Constance Wu, who played the lead star Rachel Chu in Crazy Rich Asians, is now officially a mom! The actress gave birth to a baby girl over the summer, as exclusively revealed by E! News.
The 38-year-old actress never publicly revealed that she was pregnant with musician boyfriend Ryan Kattner and has remained out of the public eye since before the start of the coronavirus pandemic in March.
So this news has come as surprise for her loyal fans – and it’s good surprise we all want to hear about as amidst the current troubles the world is experiencing
“They are doing great, and they’re so excited and happy,” said a source.
Back in February, Constance Wu was photographed walking the red carpet at the Queerties 2020 Awards Reception and, before that, at the 2020 Costume Designers Guild Awards in January.
Both her Instagram and Twitter accounts have been labeled “defunct”. Her last posts were in May 2020 and December 2019, respectively.
Constance Wu was previously nominated for a Golden Globe in January 2019 for Best Performance by an Actress in a Musical or Comedy for the blockbuster Crazy Rich Asians, which was shot in Singapore. Wu has broken a 44-year dry spell by becoming the first Asian-American woman to get such nomination.
Assigned from the mentioned film, Constance Wu is also best known for her starring role in the series Fresh Off the Boat, which ran for six seasons.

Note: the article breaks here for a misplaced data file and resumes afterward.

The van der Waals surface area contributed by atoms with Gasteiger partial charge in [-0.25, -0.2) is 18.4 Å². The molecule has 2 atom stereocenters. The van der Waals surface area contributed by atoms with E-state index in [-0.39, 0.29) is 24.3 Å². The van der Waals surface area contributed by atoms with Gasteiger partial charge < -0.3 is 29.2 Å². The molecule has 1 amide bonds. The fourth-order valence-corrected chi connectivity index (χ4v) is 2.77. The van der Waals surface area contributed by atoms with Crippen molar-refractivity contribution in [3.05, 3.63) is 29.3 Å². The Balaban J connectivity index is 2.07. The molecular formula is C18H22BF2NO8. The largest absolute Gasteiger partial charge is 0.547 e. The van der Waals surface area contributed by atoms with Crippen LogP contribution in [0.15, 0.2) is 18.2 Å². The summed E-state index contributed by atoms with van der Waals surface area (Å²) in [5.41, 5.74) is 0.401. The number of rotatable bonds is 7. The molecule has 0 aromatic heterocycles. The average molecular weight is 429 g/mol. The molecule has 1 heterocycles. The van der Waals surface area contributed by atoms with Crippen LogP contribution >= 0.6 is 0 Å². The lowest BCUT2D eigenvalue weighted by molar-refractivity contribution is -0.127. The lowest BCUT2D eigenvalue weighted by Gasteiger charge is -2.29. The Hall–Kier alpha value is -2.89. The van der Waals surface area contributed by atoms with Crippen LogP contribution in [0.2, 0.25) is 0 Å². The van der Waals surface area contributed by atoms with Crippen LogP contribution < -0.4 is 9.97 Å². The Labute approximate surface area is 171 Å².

She also co-starred with Jennifer Lopez in the comedy-crime film Hustlers in 2019.
Her Texas-born boyfriend, meanwhile, is a musician, composer and screenwriter. Kattner is the frontman of rockband Man Man, and known to his fans by the stage name Honus Honus.
Though Wu has always kept a major part of her personal life private, she wasn’t able to escape from issues and controversies. She previously addressed a public backlash from Asian American men for dating interracially.
“They make this assumption that every single one of my boyfriends has been white based on the one boyfriend they saw on my social media, the one I was dating when I started my account,” she told The Hollywood Reporter in 2018. “But if this anger is so large and triggered by something kind of small and not necessarily verifiable, then it’s about a deeper issue, and I or other Asian women might be the unfortunate target of it.”
“The way I try to think about it is if somebody needs to target me as part of their longer journey to figure out how they feel about themselves and their place in the world, I think that’s fine,” she added. “Of course hateful things don’t feel good, but I understand.”